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Published In: Memoirs of the American Academy of Arts and Science, new series 4(1): 22. 1849. (Mem. Amer. Acad. Arts, n.s.) Name publication detailView in BotanicusView in Biodiversity Heritage Library

Project Name Data (Last Modified On 8/25/2017)
Acceptance : Accepted
Project Data     (Last Modified On 7/9/2009)
Status: Native


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1. Malvastrum angustum A. Gray (narrow-leaved false mallow, hispid false mallow)

M. hispidum (Pursh) Hochr., misapplied

Sphaeralcea angusta (A. Gray) Fernald

Pl. 454 c, d; Map 2062

Plants annual (perennial herbs and shrubs elsewhere), densely pubescent with stellate hairs throughout (also with simple hairs along the leaf margins). Stems 40–140 cm long, ascending to erect, often branched in the basal half. Leaves short-petiolate, the blades 1.8–5.5 cm long, 0.5–1.3 cm wide, linear to narrowly oblong-elliptic or lanceolate, rounded or narrowed at the base, mostly pointed at the tip, unlobed, the margins usually toothed. Stipules shriveling at maturity, 2–7 mm long, linear. Flowers solitary or in small clusters in the leaf axils, the bractlets subtending the calyx (2)3, 3–7 mm long, linear. Calyces 3.5–7.0 mm long at flowering, becoming enlarged and inflated to 9.0–12.0 mm at fruiting, the sepals fused below the midpoint, the lobes ascending, broadly ovate-cordate and overlapping, giving the calyx a strongly angular-winged appearance. Petals inconspicuous, 2.5–5.0 mm long, the tips shallowly and somewhat asymmetrically notched, the margin otherwise entire or nearly so, yellow. Stamens numerous, the staminal column circular in cross-section, without a low crown of teeth at the tip, the anthers yellow. Pistils with 5(6) locules, the carpels arranged in a ring. Styles fused most of their length, each branch with a globose terminal stigma. Fruits deeply lobed schizocarps breaking into 5(6) mericarps. Mericarps dehiscing longitudinally from the tip along the dorsal and ventral surfaces, 2.6–3.0 mm long wedge-shaped, tan to brown, the dorsal surface lacking a longitudinal groove, beakless, nearly circular to broadly kidney-shaped in profile, not differentiated into sterile and fertile cells, 1-seeded, the sides smooth-walled to finely roughened. Seeds 2.0–2.5 mm long, kidney-shaped, glabrous, dark reddish brown to black. 2n=36. July–September.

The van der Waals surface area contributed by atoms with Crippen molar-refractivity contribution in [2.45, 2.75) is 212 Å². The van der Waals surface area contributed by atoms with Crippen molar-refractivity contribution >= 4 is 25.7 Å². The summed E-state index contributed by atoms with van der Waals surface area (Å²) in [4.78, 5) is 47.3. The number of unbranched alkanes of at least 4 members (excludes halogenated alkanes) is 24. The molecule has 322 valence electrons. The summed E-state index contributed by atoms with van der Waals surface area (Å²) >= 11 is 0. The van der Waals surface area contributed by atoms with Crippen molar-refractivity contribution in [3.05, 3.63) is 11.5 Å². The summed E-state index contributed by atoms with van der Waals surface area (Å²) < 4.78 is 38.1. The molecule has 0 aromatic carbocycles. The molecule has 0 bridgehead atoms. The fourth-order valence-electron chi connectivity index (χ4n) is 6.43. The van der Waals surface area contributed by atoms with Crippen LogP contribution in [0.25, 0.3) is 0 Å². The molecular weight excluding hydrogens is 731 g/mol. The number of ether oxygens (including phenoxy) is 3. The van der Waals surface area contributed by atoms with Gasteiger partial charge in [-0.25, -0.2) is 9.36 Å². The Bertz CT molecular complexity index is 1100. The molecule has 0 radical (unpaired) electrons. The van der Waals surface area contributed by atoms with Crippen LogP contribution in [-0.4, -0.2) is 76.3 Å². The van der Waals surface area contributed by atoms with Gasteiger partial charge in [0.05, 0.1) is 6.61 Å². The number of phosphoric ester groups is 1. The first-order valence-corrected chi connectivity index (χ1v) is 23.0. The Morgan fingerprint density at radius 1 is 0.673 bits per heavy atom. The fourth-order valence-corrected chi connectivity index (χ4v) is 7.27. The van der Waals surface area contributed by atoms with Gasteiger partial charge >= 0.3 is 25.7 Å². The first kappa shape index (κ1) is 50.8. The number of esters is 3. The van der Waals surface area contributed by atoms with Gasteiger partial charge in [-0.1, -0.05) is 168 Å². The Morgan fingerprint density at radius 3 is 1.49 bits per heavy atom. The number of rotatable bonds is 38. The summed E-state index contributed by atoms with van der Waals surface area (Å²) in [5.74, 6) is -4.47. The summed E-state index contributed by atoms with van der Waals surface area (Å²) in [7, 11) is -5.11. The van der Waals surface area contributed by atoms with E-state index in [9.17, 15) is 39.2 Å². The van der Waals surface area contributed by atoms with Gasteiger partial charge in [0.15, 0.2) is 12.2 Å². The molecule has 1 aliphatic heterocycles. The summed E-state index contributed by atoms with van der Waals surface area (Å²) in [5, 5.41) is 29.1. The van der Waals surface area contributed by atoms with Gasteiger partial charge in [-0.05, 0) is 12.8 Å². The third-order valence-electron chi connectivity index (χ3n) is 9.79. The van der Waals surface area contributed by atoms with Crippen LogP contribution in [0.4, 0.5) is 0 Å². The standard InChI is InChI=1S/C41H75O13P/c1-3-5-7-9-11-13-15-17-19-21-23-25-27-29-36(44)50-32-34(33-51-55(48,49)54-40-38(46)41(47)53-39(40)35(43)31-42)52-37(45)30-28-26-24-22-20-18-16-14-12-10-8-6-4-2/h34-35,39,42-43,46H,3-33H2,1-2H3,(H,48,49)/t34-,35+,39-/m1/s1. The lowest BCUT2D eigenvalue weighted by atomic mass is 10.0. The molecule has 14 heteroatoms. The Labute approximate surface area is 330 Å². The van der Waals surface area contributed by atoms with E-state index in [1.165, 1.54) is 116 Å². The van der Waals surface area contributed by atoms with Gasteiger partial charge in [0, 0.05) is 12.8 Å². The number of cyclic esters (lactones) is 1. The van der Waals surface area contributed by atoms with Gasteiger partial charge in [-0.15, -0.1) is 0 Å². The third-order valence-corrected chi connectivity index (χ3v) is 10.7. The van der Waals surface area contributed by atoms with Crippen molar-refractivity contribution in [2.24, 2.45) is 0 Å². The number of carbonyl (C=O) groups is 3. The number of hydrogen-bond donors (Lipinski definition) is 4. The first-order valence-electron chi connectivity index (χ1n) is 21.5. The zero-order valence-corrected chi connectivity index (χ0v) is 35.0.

Scattered nearly throughout the state, but apparently absent from the Mississippi Lowlands Division and northern portions of the Glaciated Plains (Illinois to Alabama west to Nebraska, Kansas, and Oklahoma). Upland prairies, glades, and tops of bluffs, frequently but not exclusively on calcareous substrates, less commonly stream banks; also roadsides and open moist to dry disturbed areas.

Malvastrum angustum is among the few species (including also Plantago cordata; Plantaginaceae) that are reasonably widespread in Missouri but quite uncommon elsewhere in their distributional ranges. Recent field work in Missouri indicates that, although some historical populations have disappeared, it is still well represented in the state’s flora. This species has been classified in several genera over the years, including being lumped into Sida and Sphaeralcea or segregated from the rest of Malvastrum in the monotypic Sidopsis Rydb. Bates (1967) and S. R. Hill (1982) reviewed the generic taxonomy and relationships, both concluding that the species is best treated as a specialized annual species within Malvastrum. The proper species epithet for the plant also has been a controversial topic. The taxon has long been referred to as M. hispidum (based on Sida hispida Pursh), but S. R. Hill (2002) suggested that this name actually refers to a species of true Sida from the southeastern United States. He advocated adopting the next earliest name, M. angustum, for the taxon, but this has only recently begun to be adopted by other botanists.

Steyermark (1963) suggested that the corolla is sometimes absent, but this has not been confirmed by subsequent workers. S. R. Hill (1982) used garden transplants of Missouri plants to show that the flowers are open for a brief period in late morning and early afternoon, that they are effectively self-pollinated, and that some corollas remain closed and the flowers are then cleistogamous. He also noted that plants are often relatively short-lived, producing mature fruits about three months after the seeds germinate.



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